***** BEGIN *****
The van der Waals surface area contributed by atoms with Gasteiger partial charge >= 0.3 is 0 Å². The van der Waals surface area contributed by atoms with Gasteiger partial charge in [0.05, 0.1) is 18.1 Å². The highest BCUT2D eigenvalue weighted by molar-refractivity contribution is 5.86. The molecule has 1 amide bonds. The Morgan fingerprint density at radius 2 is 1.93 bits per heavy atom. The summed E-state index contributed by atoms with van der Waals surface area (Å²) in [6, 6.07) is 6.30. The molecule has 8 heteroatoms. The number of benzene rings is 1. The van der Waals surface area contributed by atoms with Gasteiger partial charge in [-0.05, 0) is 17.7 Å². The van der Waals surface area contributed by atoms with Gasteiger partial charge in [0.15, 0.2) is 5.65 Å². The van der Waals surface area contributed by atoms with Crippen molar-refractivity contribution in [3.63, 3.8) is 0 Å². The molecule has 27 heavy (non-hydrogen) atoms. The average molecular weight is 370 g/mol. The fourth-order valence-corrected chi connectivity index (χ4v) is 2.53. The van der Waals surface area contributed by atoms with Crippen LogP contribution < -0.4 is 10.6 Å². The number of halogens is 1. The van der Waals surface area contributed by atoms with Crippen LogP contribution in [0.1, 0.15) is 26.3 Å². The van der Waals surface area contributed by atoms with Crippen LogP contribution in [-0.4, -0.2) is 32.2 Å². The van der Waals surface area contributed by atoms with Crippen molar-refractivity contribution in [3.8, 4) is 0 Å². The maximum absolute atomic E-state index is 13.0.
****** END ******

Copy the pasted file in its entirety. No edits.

The van der Waals surface area contributed by atoms with Gasteiger partial charge >= 0.3 is 0 Å². The van der Waals surface area contributed by atoms with Gasteiger partial charge in [0.05, 0.1) is 18.1 Å². The highest BCUT2D eigenvalue weighted by molar-refractivity contribution is 5.86. The molecule has 1 amide bonds. The Morgan fingerprint density at radius 2 is 1.93 bits per heavy atom. The summed E-state index contributed by atoms with van der Waals surface area (Å²) in [6, 6.07) is 6.30. The molecule has 8 heteroatoms. The number of benzene rings is 1. The van der Waals surface area contributed by atoms with Gasteiger partial charge in [-0.05, 0) is 17.7 Å². The van der Waals surface area contributed by atoms with Gasteiger partial charge in [0.15, 0.2) is 5.65 Å². The van der Waals surface area contributed by atoms with Crippen molar-refractivity contribution in [3.63, 3.8) is 0 Å². The molecule has 27 heavy (non-hydrogen) atoms. The average molecular weight is 370 g/mol. The fourth-order valence-corrected chi connectivity index (χ4v) is 2.53. The van der Waals surface area contributed by atoms with Crippen LogP contribution < -0.4 is 10.6 Å². The number of halogens is 1. The van der Waals surface area contributed by atoms with Crippen LogP contribution in [0.1, 0.15) is 26.3 Å². The van der Waals surface area contributed by atoms with Crippen LogP contribution in [-0.4, -0.2) is 32.2 Å². The van der Waals surface area contributed by atoms with Crippen molar-refractivity contribution in [3.8, 4) is 0 Å². The maximum absolute atomic E-state index is 13.0.